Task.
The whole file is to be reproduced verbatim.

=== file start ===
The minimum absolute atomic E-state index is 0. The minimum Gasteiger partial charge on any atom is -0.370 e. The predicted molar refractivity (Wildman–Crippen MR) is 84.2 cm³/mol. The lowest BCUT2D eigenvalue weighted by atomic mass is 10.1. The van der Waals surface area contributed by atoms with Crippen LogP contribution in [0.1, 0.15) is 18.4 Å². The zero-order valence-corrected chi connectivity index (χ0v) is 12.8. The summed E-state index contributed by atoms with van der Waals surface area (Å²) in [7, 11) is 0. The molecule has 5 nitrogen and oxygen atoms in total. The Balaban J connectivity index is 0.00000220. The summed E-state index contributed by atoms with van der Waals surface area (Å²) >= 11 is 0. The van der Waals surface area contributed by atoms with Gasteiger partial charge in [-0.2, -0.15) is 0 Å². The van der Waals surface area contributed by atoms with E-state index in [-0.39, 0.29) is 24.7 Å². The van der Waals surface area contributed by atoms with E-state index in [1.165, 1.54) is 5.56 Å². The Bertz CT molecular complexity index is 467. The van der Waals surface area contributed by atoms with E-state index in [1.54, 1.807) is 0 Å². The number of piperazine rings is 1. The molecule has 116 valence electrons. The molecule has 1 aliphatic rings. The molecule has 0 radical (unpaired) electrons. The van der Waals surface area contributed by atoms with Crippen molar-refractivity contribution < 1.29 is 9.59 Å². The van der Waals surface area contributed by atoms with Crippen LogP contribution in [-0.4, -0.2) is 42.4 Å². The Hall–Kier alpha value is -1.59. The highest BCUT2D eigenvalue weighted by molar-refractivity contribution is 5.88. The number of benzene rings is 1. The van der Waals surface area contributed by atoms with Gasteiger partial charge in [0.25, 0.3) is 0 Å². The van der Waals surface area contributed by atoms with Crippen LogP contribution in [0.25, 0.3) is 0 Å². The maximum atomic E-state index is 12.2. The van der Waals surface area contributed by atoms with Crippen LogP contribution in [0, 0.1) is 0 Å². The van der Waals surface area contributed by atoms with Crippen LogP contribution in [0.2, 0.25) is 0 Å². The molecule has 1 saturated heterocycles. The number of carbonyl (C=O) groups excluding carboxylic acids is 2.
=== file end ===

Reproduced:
The minimum absolute atomic E-state index is 0. The minimum Gasteiger partial charge on any atom is -0.370 e. The predicted molar refractivity (Wildman–Crippen MR) is 84.2 cm³/mol. The lowest BCUT2D eigenvalue weighted by atomic mass is 10.1. The van der Waals surface area contributed by atoms with Crippen LogP contribution in [0.1, 0.15) is 18.4 Å². The zero-order valence-corrected chi connectivity index (χ0v) is 12.8. The summed E-state index contributed by atoms with van der Waals surface area (Å²) in [7, 11) is 0. The molecule has 5 nitrogen and oxygen atoms in total. The Balaban J connectivity index is 0.00000220. The summed E-state index contributed by atoms with van der Waals surface area (Å²) >= 11 is 0. The van der Waals surface area contributed by atoms with Gasteiger partial charge in [-0.2, -0.15) is 0 Å². The van der Waals surface area contributed by atoms with E-state index in [-0.39, 0.29) is 24.7 Å². The van der Waals surface area contributed by atoms with E-state index in [1.165, 1.54) is 5.56 Å². The Bertz CT molecular complexity index is 467. The van der Waals surface area contributed by atoms with E-state index in [1.54, 1.807) is 0 Å². The number of piperazine rings is 1. The molecule has 116 valence electrons. The molecule has 1 aliphatic rings. The molecule has 0 radical (unpaired) electrons. The van der Waals surface area contributed by atoms with Crippen molar-refractivity contribution < 1.29 is 9.59 Å². The van der Waals surface area contributed by atoms with Crippen LogP contribution in [-0.4, -0.2) is 42.4 Å². The Hall–Kier alpha value is -1.59. The highest BCUT2D eigenvalue weighted by molar-refractivity contribution is 5.88. The number of benzene rings is 1. The van der Waals surface area contributed by atoms with Gasteiger partial charge in [0.25, 0.3) is 0 Å². The van der Waals surface area contributed by atoms with Crippen LogP contribution in [0.25, 0.3) is 0 Å². The maximum atomic E-state index is 12.2. The van der Waals surface area contributed by atoms with Crippen LogP contribution in [0, 0.1) is 0 Å². The van der Waals surface area contributed by atoms with Crippen LogP contribution in [0.2, 0.25) is 0 Å². The molecule has 1 saturated heterocycles. The number of carbonyl (C=O) groups excluding carboxylic acids is 2.